How to Grow a Mind: Statistics, Structure and Abstraction

author: Joshua B. Tenenbaum, Department of Brain and Cognitive Sciences, Massachusetts Institute of Technology, MIT
published: Aug. 17, 2012,   recorded: July 2012,   views: 5732


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The fields of cognitive science and artificial intelligence grew up together, with the twin goals of understanding human minds and making machines smarter in more humanlike ways. Yet since the 1980s they have mostly grown apart, as cognitive scientists came to see AI as too focused on applications and technical engineering issues rather than big questions of intelligence, while AI researchers came to see cognitive science as too informal and concerned with peculiarities of human minds and brains rather than general principles. Just in the last few years, however, these fields appear poised to reconverge in exciting and deep ways. Cognitive scientists have begun to adopt the toolkit of modern probabilistic AI as a unifying framework for modeling natural intelligence, while many AI researchers are looking beyond immediate applications to some of the big picture questions that originally motivated the field, and both communities are increasingly aware of and even informed by the other's moves in these directions.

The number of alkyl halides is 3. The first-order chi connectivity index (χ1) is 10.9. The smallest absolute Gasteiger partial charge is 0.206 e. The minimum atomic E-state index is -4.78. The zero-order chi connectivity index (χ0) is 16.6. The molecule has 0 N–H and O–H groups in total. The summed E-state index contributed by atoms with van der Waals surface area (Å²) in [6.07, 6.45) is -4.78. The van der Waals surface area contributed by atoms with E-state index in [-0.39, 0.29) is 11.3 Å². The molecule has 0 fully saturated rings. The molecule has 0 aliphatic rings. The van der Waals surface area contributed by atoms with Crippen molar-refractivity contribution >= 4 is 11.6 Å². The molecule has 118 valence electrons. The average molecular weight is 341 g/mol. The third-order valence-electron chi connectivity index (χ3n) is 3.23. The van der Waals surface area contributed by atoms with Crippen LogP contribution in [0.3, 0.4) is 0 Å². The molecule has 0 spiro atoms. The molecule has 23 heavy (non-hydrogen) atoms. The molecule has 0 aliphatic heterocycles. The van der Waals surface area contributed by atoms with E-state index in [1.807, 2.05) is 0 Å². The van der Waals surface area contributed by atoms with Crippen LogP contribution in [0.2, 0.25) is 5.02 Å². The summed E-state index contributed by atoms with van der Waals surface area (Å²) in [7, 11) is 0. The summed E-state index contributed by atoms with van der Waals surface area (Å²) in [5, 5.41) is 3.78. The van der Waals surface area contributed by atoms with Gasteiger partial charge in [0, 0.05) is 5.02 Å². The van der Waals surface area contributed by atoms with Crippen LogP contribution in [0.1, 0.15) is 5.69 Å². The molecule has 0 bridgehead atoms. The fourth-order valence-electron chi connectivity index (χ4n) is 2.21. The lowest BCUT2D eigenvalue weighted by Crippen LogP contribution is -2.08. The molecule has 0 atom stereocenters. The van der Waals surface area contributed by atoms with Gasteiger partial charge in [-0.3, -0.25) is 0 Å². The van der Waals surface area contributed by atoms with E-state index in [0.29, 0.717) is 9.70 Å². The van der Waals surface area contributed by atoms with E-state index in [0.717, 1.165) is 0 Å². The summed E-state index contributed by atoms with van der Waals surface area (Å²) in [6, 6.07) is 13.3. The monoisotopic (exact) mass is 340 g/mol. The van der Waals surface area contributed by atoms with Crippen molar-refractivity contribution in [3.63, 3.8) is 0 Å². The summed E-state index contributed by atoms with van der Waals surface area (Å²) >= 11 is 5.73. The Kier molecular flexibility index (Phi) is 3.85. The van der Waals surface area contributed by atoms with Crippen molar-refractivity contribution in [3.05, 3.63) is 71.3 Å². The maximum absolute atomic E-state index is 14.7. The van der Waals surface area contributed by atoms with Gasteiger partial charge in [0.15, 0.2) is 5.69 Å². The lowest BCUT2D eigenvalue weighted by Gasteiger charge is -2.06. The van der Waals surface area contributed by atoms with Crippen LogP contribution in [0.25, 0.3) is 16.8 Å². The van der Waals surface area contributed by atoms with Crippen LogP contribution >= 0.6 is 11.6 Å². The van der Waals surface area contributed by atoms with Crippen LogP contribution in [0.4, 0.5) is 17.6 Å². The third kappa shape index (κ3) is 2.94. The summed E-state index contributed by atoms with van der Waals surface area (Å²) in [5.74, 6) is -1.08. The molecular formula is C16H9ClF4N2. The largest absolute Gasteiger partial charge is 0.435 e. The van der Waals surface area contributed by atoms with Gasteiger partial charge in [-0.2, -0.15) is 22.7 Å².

This talk will describe recent work at the center of the convergence: computational accounts of human intelligence that both draw on and advance state-of-the-art AI. I will focus on capacities for which even young children still far surpass machines: learning from very few examples, and common sense reasoning about the physical and social world. These abilities can be explained as approximate forms of probabilistic (Bayesian) inference over richly structured models — probabilistic models built on top of knowledge representations familiar from earlier, classic AI days, such as graphs, grammars, schemas, predicate logic, and functional programs. In many cases, sampling-based approximate inference with these models can be surprisingly tractable and can predict human judgments with high quantitative accuracy. Extended in a hierarchical nonparametric Bayesian framework, these models can explain how children learn to learn, bootstrapping adult-like intelligence from more primitive foundations. Using probabilistic programming languages, these models can be integrated into a unified cognitive architecture. Throughout the talk I will present concrete examples, along with a few more speculative predictions, of how these cognitive modeling efforts can inform the development of more intelligent machine systems.

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